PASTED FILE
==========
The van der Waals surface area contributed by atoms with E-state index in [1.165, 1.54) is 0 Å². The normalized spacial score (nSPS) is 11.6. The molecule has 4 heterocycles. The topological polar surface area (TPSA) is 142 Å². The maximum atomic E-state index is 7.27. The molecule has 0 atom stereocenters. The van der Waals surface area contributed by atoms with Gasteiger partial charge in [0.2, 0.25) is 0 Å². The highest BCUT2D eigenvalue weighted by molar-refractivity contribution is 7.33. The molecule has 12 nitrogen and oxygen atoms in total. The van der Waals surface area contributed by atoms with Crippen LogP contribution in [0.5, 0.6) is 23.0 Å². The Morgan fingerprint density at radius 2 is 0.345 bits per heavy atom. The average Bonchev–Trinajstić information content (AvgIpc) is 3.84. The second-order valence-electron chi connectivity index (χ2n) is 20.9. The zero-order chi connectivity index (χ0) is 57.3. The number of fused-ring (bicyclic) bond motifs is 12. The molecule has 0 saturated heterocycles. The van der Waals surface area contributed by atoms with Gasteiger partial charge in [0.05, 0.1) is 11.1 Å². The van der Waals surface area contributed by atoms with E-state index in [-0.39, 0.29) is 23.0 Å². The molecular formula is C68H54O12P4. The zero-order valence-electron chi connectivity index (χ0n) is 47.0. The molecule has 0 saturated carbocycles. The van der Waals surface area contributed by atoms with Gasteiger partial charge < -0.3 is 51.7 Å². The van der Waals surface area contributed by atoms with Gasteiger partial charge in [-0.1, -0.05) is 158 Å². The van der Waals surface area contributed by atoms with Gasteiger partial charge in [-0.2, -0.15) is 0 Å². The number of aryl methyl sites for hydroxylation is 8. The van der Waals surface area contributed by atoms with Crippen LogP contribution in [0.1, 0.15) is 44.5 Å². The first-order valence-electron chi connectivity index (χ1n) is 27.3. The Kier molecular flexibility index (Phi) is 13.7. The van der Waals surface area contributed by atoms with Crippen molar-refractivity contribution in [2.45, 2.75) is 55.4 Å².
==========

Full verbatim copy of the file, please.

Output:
The van der Waals surface area contributed by atoms with E-state index in [1.165, 1.54) is 0 Å². The normalized spacial score (nSPS) is 11.6. The molecule has 4 heterocycles. The topological polar surface area (TPSA) is 142 Å². The maximum atomic E-state index is 7.27. The molecule has 0 atom stereocenters. The van der Waals surface area contributed by atoms with Gasteiger partial charge in [0.2, 0.25) is 0 Å². The highest BCUT2D eigenvalue weighted by molar-refractivity contribution is 7.33. The molecule has 12 nitrogen and oxygen atoms in total. The van der Waals surface area contributed by atoms with Crippen LogP contribution in [0.5, 0.6) is 23.0 Å². The Morgan fingerprint density at radius 2 is 0.345 bits per heavy atom. The average Bonchev–Trinajstić information content (AvgIpc) is 3.84. The second-order valence-electron chi connectivity index (χ2n) is 20.9. The zero-order chi connectivity index (χ0) is 57.3. The number of fused-ring (bicyclic) bond motifs is 12. The molecule has 0 saturated heterocycles. The van der Waals surface area contributed by atoms with Gasteiger partial charge in [0.05, 0.1) is 11.1 Å². The van der Waals surface area contributed by atoms with E-state index in [-0.39, 0.29) is 23.0 Å². The molecular formula is C68H54O12P4. The zero-order valence-electron chi connectivity index (χ0n) is 47.0. The molecule has 0 saturated carbocycles. The van der Waals surface area contributed by atoms with Gasteiger partial charge < -0.3 is 51.7 Å². The van der Waals surface area contributed by atoms with Gasteiger partial charge in [-0.1, -0.05) is 158 Å². The van der Waals surface area contributed by atoms with Gasteiger partial charge in [-0.2, -0.15) is 0 Å². The number of aryl methyl sites for hydroxylation is 8. The van der Waals surface area contributed by atoms with Crippen LogP contribution in [0.1, 0.15) is 44.5 Å². The first-order valence-electron chi connectivity index (χ1n) is 27.3. The Kier molecular flexibility index (Phi) is 13.7. The van der Waals surface area contributed by atoms with Crippen molar-refractivity contribution in [2.45, 2.75) is 55.4 Å².